In February 2021, our security researcher Mat Rollings disclosed a local privilege escalation (CVE-2020-28243) in SaltStack’s Salt via specially crafted process names. However, while the initial fix SaltStack published did prevent command injection, it wasn’t enough; it didn’t prevent argument injection. This second vulnerability was much less severe than the original CVE, but still could have caused a low-impact denial of service.
Let’s start by understanding the first fix SaltStack released in an attempt to sanitize the package names to prevent the command injection. To do this, we can look at the difference between the two versions of code, available as a diff.
- Removal of shell=True, which prevents command chaining or redirection using a control character like >, ||, &&, or ;
- Addition of shlex, a command shell sanitizing library, in an attempt to sanitize the command
The developer that added this fix made an error. Their usage of shlex does not provide any additional protection. The shlex.split function takes an input string and splits it into the command and its arguments using spaces as the delimiter. We control the package variable, which means we can inject additional arguments into the command.
This advanced form of command injection is known as argument injection. Typical command injection can fail if subshells or redirection are blocked, yet argument injection can still work under the same conditions – and even when sanitization occurs.
The screenshot below shows the dpkg command running with two inputs. The first is a regular package name, and the second is one that will be interpreted as an argument and cause unintended execution paths.
Triggering an argument injection like this might not seem exciting at first. But it can cause crashes in poorly written applications where unexpected output is not accounted for, eventually leading to a denial of service. If we manage to directly control the output, we may be able to control the execution flow of the application, leading to further compromise.
More advanced argument injections can achieve code execution, but these rely on finding a suitable argument to be abused. Unfortunately, none of the arguments that can be passed to the three package commands, dpkg, repoquery or opkg, appear to be exploitable for this purpose, so code execution does not appear possible.
When a custom admin directory is set, dpkg-query will attempt to read a file in this directory named status. As we have made a fifo file with this name in the tmp directory, the command will hang indefinitely.
When this process hangs, both the master and minion will continue to function as normal but the process that called the restart check will hang indefinitely. As such, this exploit is pretty low in severity.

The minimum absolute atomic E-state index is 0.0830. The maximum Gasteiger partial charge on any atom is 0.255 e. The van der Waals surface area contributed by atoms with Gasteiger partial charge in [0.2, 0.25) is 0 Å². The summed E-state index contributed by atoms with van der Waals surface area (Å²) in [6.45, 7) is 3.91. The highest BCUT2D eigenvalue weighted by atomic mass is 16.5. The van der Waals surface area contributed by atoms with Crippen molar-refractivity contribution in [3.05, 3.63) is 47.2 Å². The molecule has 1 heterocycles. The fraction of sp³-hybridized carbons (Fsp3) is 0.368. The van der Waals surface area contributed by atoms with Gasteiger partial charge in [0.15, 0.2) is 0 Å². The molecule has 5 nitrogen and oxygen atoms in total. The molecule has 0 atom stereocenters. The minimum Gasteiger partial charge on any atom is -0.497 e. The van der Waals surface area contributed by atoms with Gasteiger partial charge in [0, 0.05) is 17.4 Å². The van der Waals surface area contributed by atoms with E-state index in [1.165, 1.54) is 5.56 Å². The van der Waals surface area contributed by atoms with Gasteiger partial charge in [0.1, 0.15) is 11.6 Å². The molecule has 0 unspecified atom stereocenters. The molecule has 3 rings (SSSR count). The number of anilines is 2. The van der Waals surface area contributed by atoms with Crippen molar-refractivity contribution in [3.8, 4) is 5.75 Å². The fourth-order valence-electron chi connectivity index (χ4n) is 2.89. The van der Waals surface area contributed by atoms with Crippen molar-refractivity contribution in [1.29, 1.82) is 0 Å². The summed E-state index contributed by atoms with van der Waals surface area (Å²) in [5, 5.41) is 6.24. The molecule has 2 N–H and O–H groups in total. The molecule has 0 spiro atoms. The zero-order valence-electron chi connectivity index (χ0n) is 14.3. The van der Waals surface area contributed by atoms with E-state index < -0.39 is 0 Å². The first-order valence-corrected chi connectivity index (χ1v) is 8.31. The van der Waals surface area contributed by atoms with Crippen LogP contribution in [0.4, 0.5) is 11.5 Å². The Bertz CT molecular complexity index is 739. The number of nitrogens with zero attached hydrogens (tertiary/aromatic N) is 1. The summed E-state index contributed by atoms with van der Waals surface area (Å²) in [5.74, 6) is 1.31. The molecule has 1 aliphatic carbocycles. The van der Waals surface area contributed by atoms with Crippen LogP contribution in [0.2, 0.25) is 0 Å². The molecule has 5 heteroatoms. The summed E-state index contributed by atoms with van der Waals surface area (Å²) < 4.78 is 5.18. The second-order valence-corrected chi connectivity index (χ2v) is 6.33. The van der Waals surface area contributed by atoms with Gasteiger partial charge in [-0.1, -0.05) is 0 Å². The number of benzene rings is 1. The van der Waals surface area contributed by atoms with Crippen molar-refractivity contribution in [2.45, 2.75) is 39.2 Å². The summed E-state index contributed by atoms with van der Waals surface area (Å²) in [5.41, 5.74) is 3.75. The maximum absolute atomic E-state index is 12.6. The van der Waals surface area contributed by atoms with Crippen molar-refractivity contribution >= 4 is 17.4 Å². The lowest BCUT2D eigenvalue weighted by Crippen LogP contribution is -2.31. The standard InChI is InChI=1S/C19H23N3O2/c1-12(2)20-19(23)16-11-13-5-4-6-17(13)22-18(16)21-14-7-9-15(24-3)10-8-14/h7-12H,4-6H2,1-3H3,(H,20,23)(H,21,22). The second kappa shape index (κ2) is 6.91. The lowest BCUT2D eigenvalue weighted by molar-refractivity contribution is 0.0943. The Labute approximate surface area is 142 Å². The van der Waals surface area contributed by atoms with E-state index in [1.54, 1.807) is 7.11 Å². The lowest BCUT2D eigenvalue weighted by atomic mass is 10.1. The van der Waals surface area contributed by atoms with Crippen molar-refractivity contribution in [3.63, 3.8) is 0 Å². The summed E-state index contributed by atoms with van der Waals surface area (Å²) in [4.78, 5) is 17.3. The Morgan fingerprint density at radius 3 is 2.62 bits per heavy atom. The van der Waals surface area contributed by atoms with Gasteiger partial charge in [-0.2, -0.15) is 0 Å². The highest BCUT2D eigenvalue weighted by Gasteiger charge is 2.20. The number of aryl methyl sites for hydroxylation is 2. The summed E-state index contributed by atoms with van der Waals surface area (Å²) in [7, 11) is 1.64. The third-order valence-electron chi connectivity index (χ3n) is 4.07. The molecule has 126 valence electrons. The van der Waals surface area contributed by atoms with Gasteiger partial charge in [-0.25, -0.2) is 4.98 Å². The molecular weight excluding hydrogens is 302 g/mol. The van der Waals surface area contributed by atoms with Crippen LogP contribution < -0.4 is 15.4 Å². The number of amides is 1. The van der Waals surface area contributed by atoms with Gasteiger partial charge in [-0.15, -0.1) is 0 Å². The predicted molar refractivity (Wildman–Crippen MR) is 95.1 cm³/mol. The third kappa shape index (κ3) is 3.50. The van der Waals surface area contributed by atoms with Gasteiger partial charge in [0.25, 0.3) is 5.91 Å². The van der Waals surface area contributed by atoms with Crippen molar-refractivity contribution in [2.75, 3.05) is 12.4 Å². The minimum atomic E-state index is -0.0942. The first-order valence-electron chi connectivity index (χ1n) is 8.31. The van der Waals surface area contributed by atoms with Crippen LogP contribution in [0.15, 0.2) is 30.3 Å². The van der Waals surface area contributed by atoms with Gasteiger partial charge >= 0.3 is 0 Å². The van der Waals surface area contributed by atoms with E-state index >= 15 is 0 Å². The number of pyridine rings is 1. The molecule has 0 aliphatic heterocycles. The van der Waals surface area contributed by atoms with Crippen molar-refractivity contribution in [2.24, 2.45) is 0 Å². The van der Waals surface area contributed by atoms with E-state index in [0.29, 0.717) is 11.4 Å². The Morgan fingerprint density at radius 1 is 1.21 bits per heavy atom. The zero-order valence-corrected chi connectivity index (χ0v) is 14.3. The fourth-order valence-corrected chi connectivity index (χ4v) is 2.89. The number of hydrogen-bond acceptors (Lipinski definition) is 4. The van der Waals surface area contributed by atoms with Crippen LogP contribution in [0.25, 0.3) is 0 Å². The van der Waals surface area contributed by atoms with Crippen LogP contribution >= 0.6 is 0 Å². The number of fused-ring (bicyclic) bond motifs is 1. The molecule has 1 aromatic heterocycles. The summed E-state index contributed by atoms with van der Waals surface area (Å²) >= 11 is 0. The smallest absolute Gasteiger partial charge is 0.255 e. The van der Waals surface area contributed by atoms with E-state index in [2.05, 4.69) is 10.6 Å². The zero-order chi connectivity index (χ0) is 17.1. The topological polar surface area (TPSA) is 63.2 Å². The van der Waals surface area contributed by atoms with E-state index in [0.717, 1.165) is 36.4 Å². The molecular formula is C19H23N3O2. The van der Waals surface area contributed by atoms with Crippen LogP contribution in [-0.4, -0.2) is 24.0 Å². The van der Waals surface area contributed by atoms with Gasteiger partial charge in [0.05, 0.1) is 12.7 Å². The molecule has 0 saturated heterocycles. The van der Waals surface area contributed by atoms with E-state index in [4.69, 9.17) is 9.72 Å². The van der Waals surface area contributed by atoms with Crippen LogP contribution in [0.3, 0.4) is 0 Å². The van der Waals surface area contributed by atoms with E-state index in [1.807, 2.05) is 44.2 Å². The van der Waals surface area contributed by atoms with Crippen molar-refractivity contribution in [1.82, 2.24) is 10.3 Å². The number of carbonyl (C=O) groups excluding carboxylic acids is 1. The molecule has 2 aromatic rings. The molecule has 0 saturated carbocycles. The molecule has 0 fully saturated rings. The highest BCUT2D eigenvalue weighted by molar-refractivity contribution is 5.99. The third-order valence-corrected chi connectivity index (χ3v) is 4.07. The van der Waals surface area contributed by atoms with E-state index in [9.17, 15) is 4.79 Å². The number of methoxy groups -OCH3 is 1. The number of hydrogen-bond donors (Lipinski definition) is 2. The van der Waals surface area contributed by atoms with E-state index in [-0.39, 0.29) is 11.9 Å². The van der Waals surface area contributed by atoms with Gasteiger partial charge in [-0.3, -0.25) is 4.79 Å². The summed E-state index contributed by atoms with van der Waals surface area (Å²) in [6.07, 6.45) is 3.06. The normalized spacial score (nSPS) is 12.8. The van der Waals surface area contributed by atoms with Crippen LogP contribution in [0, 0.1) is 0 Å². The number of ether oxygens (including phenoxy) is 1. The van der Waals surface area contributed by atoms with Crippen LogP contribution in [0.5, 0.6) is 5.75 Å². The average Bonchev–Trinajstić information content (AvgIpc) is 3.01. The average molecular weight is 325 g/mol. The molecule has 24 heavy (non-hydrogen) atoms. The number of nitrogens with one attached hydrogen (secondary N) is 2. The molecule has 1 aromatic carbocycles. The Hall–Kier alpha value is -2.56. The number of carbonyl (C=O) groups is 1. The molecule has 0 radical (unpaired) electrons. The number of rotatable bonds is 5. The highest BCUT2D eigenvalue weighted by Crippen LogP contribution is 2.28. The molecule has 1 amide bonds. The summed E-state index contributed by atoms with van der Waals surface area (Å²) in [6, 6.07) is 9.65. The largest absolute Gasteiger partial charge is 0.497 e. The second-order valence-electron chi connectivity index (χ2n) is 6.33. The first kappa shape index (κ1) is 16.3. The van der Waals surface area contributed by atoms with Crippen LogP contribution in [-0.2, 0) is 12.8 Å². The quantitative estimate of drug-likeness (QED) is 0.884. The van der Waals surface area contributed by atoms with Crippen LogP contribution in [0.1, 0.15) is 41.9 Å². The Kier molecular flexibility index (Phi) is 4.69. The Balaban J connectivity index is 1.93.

What happened next?
Coordinated disclosure is a process of sharing the suggested solution with the reporter before it’s released publicly. The reporter can then test and propose modifications where it does not adequately fix the vulnerability. Unfortunately, SaltStack initially published the security fix without coordinated disclosure with the author. If they had communicated on the solution, the issue would have been spotted and a secondary fix wouldn’t have been necessary.
Thankfully, the second time around SaltStack shared the fix for approval before publication. This is a step in the right direction and shows more of a proactive than reactive approach to security, which is always better in the long run.
The new SaltStack fix
The final solution SaltStack implemented avoids the need to use shlex to escape the command string as it builds an array that is passed to popen. This ensures that the package name can only ever be a single argument as spaces and quotes will be escaped automatically.
A further addition was the — argument in each of the cmd_pkg_query variables. In most POSIX compatible commands, the — argument signifies the end of all option arguments, and all subsequent arguments are treated as string literals, even if they begin with – or –. This little-known tip is handy when passing user-controlled parameters to commands as it can protect against argument injection. For more information, check out these Utility Syntax Guidelines.
The security fix for the original vulnerability was released on 4th February 2021, and the updated fix was released on the 23rd March 2021. You can find out more about CVE-2020-28243 over on the SaltStack announcement here.
Fixing security vulnerabilities is a difficult task to get right, especially when the pressure is on to hit a deadline. Are you confident your web applications are secure? Immersive Labs’ series on Python Secure Coding is the best place to practice and level up your skills in identifying, exploiting, securing and validating common vulnerabilities in web applications. Log in to check this out.
If you’re an Immersive Labs user, book a demo today for a tour of our human cyber readiness platform.